The planned experimentation has 2 major goals: to define the biological importance and operational mechanism of a non-second messenger, cyclic nucleotide (CN) metabolic system, designated here as """"""""excitatory,"""""""" that exhibits the distinctive characteristic of markedly accelerated rates of turnover with no change in cellular CN concentration in response to cell signals and ionophores that promote increases in intracellular Ca2+ concentration; and to utilize a uniquely effective analytical procedure based on measuring rates of appearance of 18-0 in the phosphoryls of metabolic intermediates to define the dynamic behavior in intact cells of the enzymic pathways that function in high energy phosphoryl transfer. In the studies planned high energy phosphate metabolism will be characterized in subcellular compartments of chromaffin cells to determine requirements for and cellular locales of energy-consuming events. The possible operation of a phosphorylcreatine shuttle and an adenylate kinase phosphoryl transfer system operating to maintain high energy phosphate status of actively metabolizing granules in chromaffin cells will be defined. The excitatory CN metabolic system will be characterized in several ways. First, regarding its intracellular operation by determining its metabolic behavior in relation to Ca2+ transients and excitation/secretion coupling induced by dissimilar Ca2+-linked signals; second, by assessing if the mechanism of its regulation involves calmodulin (CM by determining its metabolic behavior in relation to the in situ kinetics of phospho-diesterase (PDE) activation by Ca2+/CM using conformation-specific antibodies to detect rates of Ca2+/CM PDE complex formation; third, by assessing the requirement for a """"""""down-stream"""""""" G-protein in regulating or coupling the excitatory CN system to secretion by determining if botulinum toxin inhibition of secretion beyond release of intracellular Ca2+ interferes with activation of this CN metabolic system through the ADP ribosylation of a 22 kDa G-protein toxin target; and fourth, by determining whether a mechanism for the functional utility of this excitatory CN system derives from an intrinsic property of CN PDE to act as an effector of high conductance Ca2+-activated K+ channels """"""""opened"""""""" in close correspondence with the Ca2+-linked stimulation of the excitatory CN system in parotid. This proposed action of PDE would coincide with its very recently demonstrated direct effect on photoreceptor cation channels which predicts that rates of CN hydrolysis determine channel open time.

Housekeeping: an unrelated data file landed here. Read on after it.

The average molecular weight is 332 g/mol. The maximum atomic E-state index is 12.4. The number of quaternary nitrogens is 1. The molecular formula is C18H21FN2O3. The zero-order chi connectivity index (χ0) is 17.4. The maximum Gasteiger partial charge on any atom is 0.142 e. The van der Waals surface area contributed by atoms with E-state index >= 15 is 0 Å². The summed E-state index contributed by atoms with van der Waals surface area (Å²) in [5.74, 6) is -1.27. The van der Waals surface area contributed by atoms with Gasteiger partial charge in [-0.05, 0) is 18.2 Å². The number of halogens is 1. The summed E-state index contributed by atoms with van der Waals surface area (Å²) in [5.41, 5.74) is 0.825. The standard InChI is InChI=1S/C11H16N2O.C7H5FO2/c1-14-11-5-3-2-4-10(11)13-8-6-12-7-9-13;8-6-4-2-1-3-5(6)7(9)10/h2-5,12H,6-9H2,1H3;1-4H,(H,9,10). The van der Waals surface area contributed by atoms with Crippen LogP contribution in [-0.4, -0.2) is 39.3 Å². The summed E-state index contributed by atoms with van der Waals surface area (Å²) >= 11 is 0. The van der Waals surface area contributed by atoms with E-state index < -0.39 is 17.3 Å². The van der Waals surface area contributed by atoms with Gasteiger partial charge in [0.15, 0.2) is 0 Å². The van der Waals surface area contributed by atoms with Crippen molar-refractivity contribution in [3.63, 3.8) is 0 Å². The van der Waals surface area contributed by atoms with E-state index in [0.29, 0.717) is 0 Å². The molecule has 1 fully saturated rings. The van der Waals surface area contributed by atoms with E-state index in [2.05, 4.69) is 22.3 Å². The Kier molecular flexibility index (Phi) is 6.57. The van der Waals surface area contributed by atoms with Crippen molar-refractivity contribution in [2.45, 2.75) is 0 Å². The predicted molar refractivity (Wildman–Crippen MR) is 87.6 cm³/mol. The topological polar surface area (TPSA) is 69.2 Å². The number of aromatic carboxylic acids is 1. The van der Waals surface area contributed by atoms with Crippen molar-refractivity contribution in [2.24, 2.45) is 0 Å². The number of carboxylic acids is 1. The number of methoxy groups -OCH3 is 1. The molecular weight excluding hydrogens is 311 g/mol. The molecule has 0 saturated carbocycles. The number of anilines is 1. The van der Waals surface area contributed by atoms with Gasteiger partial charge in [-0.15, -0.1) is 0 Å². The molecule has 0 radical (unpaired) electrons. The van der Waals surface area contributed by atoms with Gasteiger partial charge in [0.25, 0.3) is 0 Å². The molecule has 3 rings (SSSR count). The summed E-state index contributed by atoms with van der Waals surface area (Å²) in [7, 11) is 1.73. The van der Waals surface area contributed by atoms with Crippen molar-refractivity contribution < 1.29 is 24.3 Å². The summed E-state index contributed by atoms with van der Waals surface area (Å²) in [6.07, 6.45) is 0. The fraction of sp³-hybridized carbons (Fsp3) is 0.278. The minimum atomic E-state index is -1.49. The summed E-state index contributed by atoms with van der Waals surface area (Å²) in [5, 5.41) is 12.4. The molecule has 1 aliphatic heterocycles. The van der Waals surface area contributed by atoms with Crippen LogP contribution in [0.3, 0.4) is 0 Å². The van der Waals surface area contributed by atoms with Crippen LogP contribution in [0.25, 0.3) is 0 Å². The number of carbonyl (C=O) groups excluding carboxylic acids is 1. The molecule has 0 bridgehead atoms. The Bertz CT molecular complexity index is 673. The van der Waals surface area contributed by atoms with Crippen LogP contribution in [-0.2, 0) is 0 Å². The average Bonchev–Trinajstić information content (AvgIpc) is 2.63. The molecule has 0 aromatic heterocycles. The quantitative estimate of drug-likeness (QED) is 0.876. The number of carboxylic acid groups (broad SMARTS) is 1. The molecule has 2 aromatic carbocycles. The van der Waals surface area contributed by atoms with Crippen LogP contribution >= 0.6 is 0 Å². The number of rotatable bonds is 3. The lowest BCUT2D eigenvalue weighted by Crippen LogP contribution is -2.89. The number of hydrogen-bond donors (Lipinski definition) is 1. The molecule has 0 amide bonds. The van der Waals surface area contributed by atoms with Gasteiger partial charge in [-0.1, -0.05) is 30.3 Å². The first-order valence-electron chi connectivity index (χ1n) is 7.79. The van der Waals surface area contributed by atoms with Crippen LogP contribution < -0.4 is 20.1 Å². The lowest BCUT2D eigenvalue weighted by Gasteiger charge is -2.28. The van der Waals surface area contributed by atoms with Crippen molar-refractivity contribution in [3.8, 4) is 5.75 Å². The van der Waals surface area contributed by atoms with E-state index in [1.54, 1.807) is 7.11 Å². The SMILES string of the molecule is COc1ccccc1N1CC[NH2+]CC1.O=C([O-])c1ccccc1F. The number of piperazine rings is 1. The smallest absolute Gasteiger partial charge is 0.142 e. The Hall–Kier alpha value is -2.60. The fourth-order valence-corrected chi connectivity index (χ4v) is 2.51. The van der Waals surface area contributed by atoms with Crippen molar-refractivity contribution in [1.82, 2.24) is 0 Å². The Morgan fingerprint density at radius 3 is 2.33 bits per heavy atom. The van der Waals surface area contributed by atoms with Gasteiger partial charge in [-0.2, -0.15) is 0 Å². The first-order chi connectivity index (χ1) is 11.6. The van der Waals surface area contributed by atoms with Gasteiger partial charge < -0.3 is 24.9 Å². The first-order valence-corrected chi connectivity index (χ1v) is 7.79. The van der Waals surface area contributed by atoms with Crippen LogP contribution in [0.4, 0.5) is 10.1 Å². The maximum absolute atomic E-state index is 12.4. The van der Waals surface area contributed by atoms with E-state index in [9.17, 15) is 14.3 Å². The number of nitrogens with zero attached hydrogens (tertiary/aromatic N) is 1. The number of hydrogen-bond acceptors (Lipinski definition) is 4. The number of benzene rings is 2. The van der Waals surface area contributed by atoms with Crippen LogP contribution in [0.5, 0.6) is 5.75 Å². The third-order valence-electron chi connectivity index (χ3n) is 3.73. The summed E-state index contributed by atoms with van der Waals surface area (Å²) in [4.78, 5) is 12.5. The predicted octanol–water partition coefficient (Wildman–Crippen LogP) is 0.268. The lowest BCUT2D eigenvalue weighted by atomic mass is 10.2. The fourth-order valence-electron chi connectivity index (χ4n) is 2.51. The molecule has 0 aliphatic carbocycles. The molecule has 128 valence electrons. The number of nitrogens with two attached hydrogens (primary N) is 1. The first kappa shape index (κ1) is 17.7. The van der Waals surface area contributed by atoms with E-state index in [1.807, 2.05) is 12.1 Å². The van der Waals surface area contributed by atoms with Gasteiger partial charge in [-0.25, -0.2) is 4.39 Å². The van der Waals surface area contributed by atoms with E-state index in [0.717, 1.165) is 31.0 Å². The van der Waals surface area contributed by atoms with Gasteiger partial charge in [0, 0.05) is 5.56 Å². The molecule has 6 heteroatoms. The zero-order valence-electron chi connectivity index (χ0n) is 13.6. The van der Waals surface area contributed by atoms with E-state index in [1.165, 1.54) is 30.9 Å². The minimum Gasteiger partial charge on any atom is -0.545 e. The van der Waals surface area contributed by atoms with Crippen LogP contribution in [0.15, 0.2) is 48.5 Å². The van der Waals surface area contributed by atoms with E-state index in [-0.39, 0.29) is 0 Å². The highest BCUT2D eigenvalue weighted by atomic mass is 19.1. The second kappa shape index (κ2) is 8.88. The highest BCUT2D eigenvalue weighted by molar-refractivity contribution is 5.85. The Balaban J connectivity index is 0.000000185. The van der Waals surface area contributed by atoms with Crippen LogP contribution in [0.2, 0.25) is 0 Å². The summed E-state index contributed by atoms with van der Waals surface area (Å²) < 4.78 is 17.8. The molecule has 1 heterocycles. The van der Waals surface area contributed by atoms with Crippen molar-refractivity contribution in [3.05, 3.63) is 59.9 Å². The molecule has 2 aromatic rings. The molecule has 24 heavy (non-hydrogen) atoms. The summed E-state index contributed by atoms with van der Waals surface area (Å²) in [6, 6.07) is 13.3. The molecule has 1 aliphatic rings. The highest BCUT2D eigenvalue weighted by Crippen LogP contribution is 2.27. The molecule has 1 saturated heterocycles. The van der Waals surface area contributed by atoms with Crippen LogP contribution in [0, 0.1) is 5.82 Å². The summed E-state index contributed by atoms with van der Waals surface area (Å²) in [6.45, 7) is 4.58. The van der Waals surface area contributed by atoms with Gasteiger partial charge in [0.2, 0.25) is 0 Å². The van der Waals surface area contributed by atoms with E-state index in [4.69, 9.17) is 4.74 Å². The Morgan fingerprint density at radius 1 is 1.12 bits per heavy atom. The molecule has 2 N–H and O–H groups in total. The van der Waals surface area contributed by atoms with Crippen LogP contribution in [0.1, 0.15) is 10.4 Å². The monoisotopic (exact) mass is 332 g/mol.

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National Institute of General Medical Sciences (NIGMS)
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Biochemistry Study Section (BIO)
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University of Minnesota Twin Cities
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